Traditional relational databases are not prepared to deal with time-series data but can be optimised to deal with this type of data. Still, non-relational databases typically scale better, and so they tend to be used to store time-series data. That being said, using NoSQL databases could also be an option to follow. The scalability and performance of the database should be taken into account.

Benchmarks made by two of the most popular time-series databases, InfluxDB and TimescaleDB, showed that both databases had outperformed Cassandra and MongoDB for time-series data in several parameters [3][4][5][6]. In addition, the TimescaleDB benchmark [7] has also proved that Timescale DB outperformed PostgreSQL for time-series. However, those benchmarks only have leverage that time-series databases can achieve higher performance when it comes to query speed, use less disk space and have greater write throughput than the competitors’ databases. Also, as the databases are prepared for time-series data, there is no need to do complex implementations to collect, retrieve and analyse the data.

Considering all of the arguments presented above, we are confident to say that using time-series databases to store conversational data is the way to go both in terms of scalability and performance. Also, the complete set of features of time-series databases will enable us to extract the full potential of the data.


[1] “Time Series Database (TSDB) Guide: Influxdb.” InfluxData, March 9, 2022. https://www.influxdata.com/time-series-database/.

[2]“Engines Ranking per Database Model Category.” DB-ENGINES. Accessed April 20, 2022. https://db-engines.com/en/ranking_categories.

[3]“InfluxDB Outperforms Cassandra by 4.5x.” InfluxData, February 9, 2021. https://www.influxdata.com/resources/benchmarking-influxdb-vs-cassandra-for-time-series-data-metrics-and-management/.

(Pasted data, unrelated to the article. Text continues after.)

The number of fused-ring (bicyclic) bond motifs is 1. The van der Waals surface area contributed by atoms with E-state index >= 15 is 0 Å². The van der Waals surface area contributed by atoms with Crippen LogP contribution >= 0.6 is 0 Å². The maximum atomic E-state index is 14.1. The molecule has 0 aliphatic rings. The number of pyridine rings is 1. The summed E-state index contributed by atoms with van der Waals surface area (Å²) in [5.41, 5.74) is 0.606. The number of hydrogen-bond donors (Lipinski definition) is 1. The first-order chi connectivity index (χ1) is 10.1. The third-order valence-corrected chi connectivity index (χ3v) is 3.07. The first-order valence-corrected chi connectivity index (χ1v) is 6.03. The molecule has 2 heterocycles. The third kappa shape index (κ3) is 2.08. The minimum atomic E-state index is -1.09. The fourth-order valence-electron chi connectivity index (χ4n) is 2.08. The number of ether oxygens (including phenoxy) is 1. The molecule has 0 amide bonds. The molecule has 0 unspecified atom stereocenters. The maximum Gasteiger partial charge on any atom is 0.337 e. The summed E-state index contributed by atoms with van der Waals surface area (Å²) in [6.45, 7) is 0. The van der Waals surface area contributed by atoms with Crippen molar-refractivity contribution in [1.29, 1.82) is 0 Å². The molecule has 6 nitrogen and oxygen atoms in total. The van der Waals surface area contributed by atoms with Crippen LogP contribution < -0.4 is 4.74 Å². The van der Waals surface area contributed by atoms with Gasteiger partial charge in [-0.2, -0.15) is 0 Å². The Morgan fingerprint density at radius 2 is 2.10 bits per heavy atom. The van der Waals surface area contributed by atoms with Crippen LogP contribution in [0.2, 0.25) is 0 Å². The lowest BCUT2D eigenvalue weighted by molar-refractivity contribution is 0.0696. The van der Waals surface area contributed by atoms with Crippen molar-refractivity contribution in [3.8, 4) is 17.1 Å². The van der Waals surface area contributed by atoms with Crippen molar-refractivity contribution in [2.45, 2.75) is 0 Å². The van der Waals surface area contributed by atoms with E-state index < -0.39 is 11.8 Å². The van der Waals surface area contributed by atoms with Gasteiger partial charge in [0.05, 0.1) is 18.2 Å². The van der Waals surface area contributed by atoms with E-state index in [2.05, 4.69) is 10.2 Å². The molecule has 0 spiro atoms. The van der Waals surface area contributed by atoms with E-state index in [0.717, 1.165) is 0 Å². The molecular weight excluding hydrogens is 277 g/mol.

[4] Churilo, Chris. “InfluxDB Is 2.4x Faster vs. Mongodb for time-series Workloads.” InfluxData, March 24, 2020. https://www.influxdata.com/blog/influxdb-is-27x-faster-vs-mongodb-for-time-series-workloads/.

[5] Hampton, Lee. “Benchmarking Cassandra vs. Timescaledb for Time-Series Data.” Timescale Blog. Timescale Blog, November 4, 2020. https://www.timescale.com/blog/time-series-data-cassandra-vs-timescaledb-postgresql-7c2cc50a89ce/.

[6] Kiefer, Rob. “MongoDB Time-Series - A NoSQL vs. SQL Database Comparison.” Timescale Blog. Timescale Blog, January 7, 2022. https://www.timescale.com/blog/how-to-store-time-series-data-mongodb-vs-timescaledb-postgresql-a73939734016/.

[7] Kiefer, Rob. “TimescaleDB vs. Postgresql for Time-Series.” Timescale Blog. Timescale Blog, January 14, 2022. https://www.timescale.com/blog/timescaledb-vs-6a696248104e/.

[8] Kulkarni, Ajay. “What Is Time-Series Data and Why Do I Need A Time-Series Database?” Timescale Blog. Timescale Blog, January 7, 2022. https://www.timescale.com/blog/what-the-heck-is-time-series-data-and-why-do-i-need-a-time-series-database-dcf3b1b18563/.

[9] “Hypertables.” TimescaleDB - Timeseries database for PostgreSQL. Accessed April 20, 2022. https://docs.timescale.com/timescaledb/latest/overview/core-concepts/hypertables-and-chunks/#hypertable-benefits.

Blog photo by energepic.